In Defense of Ace Frehley's New Solo Album
The drugs and booze sure did a number on Ace Frehley's face, I remember thinking as I was watching him play alongside the Roots during a recent airing of the Tonight Show.
Entertainment One Music Spaceman cometh.
See, I was a KISS fan growing up, and don't think there's any shame in that. (For the record, I'm younger than 40.) Frehley was the on-again/off-again lead guitarist of the group. When I became a KISS fan, for a brief moment in my childhood anyway, it wasn't because I was into their music. I was into the theater of it all: the face paint, the blood and smoke, the characters, that movie, and especially the tin lunch boxes. It was all terrible and fun at the same time.
Just to really take in how cheesy KISS was, you have to see one of their classic lunchbox images -- the ones with the Destroyer album cover. It shows the rock-and-roll action figures jumping in the air, looking like some cartoon Kabuki actors. Some of those 1977 vintage lunch boxes can fetch close to $100 on eBay, though.
But for those who aren't satisfied with the faded glory of memorabilia, there's always Ace. The 63-year-old founding member of KISS was probably the only true musician in the group anyway. His latest album, Space Invader, has gotten some decent reviews, and even debuted in Billboard's Top 10 this week. But it's anything but the post-glam anthem rock of KISS. And based on what critics are saying, it's not even as bad as the group's slouchy comeback material of the late 1990s.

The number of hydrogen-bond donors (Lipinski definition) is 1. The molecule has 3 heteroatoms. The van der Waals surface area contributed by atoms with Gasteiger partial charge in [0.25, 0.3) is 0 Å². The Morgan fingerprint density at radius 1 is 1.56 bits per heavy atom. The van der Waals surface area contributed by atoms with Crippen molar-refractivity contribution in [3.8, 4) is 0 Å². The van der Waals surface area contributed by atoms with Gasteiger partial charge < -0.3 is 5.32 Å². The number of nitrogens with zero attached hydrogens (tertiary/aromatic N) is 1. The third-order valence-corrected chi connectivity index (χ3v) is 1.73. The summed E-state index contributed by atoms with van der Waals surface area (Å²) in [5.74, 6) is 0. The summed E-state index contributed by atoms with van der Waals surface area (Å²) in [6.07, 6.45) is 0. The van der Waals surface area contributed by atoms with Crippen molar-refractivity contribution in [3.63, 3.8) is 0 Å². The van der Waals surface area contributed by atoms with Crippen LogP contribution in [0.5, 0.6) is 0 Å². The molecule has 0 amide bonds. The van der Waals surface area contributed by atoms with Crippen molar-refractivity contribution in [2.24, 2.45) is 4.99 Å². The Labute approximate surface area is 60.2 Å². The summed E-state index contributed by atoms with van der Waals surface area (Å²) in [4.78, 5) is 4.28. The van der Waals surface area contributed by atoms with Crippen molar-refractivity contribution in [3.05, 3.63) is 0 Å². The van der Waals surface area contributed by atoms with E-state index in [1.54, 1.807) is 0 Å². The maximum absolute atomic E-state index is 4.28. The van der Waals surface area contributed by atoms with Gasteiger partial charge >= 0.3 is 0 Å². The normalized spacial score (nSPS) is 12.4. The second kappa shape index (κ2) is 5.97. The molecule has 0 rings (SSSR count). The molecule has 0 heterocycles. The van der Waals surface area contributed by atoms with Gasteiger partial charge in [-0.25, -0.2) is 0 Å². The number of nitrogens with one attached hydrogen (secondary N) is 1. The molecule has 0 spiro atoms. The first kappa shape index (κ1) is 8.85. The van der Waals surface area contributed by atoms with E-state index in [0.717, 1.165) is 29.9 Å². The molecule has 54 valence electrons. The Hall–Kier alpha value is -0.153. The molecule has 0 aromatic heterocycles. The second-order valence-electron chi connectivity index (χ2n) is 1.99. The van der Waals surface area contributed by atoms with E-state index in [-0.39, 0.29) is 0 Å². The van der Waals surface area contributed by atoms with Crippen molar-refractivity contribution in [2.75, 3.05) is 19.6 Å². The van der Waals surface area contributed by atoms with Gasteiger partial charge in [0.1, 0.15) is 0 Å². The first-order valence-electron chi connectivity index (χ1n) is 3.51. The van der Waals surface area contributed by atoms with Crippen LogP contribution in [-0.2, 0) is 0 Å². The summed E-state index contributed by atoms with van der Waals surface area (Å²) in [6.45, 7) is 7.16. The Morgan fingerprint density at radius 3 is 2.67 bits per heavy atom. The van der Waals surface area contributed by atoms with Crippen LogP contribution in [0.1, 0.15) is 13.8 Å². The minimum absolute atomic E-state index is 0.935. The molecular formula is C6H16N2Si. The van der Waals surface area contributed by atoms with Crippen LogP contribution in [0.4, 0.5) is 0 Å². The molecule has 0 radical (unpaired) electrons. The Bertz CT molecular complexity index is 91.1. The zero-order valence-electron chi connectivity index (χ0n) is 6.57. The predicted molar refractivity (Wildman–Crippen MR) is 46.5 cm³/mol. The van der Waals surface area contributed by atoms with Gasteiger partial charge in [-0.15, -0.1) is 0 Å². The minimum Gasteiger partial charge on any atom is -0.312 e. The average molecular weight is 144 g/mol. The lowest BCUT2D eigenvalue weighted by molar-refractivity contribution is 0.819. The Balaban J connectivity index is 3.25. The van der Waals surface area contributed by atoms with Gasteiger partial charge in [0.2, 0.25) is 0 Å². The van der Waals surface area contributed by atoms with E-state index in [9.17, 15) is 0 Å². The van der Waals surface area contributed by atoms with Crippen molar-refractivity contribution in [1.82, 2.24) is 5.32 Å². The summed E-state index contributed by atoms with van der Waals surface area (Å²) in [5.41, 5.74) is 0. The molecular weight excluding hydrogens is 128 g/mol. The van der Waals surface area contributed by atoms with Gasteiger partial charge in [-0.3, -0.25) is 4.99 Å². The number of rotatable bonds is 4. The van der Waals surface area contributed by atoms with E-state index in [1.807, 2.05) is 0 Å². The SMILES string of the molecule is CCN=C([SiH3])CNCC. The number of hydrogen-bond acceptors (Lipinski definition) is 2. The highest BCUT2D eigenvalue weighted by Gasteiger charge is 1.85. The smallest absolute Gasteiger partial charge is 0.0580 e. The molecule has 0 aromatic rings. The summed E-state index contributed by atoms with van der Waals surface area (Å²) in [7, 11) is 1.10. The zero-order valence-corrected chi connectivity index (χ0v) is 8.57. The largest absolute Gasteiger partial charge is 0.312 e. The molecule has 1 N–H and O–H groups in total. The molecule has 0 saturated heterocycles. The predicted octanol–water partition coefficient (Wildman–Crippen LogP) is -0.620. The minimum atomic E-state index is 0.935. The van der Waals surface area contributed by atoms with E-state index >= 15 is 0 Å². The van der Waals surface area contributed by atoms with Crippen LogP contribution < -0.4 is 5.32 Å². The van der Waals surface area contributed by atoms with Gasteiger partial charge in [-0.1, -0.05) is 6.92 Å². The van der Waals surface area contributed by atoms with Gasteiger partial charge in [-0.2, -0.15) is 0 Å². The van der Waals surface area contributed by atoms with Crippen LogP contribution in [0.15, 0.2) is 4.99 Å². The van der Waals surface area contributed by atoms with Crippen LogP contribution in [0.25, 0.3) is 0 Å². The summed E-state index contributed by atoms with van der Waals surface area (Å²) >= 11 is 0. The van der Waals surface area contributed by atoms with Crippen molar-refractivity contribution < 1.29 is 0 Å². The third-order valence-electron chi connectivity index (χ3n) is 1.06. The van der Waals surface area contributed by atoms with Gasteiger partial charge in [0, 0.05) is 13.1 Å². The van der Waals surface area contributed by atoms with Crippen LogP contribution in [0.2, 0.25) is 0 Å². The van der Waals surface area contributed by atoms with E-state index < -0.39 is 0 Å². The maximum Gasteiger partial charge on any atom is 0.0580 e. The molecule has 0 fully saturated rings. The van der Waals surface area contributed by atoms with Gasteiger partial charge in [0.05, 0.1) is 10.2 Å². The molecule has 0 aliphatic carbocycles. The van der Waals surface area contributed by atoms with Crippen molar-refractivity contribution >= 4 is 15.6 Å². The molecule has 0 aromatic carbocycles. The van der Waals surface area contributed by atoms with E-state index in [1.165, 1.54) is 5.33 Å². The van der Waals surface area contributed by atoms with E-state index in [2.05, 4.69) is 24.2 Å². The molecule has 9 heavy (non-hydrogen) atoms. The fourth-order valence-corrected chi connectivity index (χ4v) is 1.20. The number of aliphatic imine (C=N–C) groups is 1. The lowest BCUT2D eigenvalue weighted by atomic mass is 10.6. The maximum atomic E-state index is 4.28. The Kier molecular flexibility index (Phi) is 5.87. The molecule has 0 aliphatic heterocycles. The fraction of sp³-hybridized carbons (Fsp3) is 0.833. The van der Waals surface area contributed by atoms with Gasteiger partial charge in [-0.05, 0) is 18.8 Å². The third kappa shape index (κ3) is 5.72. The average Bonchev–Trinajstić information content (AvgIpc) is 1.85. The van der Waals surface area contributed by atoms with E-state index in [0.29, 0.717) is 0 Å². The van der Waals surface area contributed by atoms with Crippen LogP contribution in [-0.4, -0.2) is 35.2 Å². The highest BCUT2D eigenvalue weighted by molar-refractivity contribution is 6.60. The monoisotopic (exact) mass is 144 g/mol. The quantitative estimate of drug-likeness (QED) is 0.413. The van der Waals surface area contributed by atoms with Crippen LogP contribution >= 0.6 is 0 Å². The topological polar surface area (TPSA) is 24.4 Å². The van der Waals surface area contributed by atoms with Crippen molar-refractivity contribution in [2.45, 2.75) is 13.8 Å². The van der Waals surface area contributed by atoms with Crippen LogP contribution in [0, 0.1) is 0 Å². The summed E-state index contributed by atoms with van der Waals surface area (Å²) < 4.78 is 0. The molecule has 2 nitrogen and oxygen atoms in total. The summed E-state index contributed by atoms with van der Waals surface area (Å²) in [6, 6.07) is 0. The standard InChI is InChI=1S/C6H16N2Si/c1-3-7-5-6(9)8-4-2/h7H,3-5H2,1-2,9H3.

Space Invader brings the aging granddad rocker back into the spotlight, right where he probably deserved to be. Nowhere near the best group of their day, KISS was way campy, and Frehley arguably helped elevate their brand when he was a member. His latest set of songs, though, is a Valentine built for fans of rock's halcyon days.
KISS released their first album 40 years ago this year, and in April the four original members were inducted into the Rock and Roll Hall of Fame. Sure, they were pissed it took so long, so much so that head honchos Gene Simmons and Paul Stanley didn't want to perform at the ceremony, which in itself caused a little static. But Frehley, even with his minority stake in the KISS brand, seems to have come out on top anyway, at least musically speaking.
Frehley originally left KISS in 1982, rejoined them in 1996 and did three tours through the early 2000s. Maybe they weren't that great when you think of solid classic-rock groups, but their arena shows touched a lot of lives.
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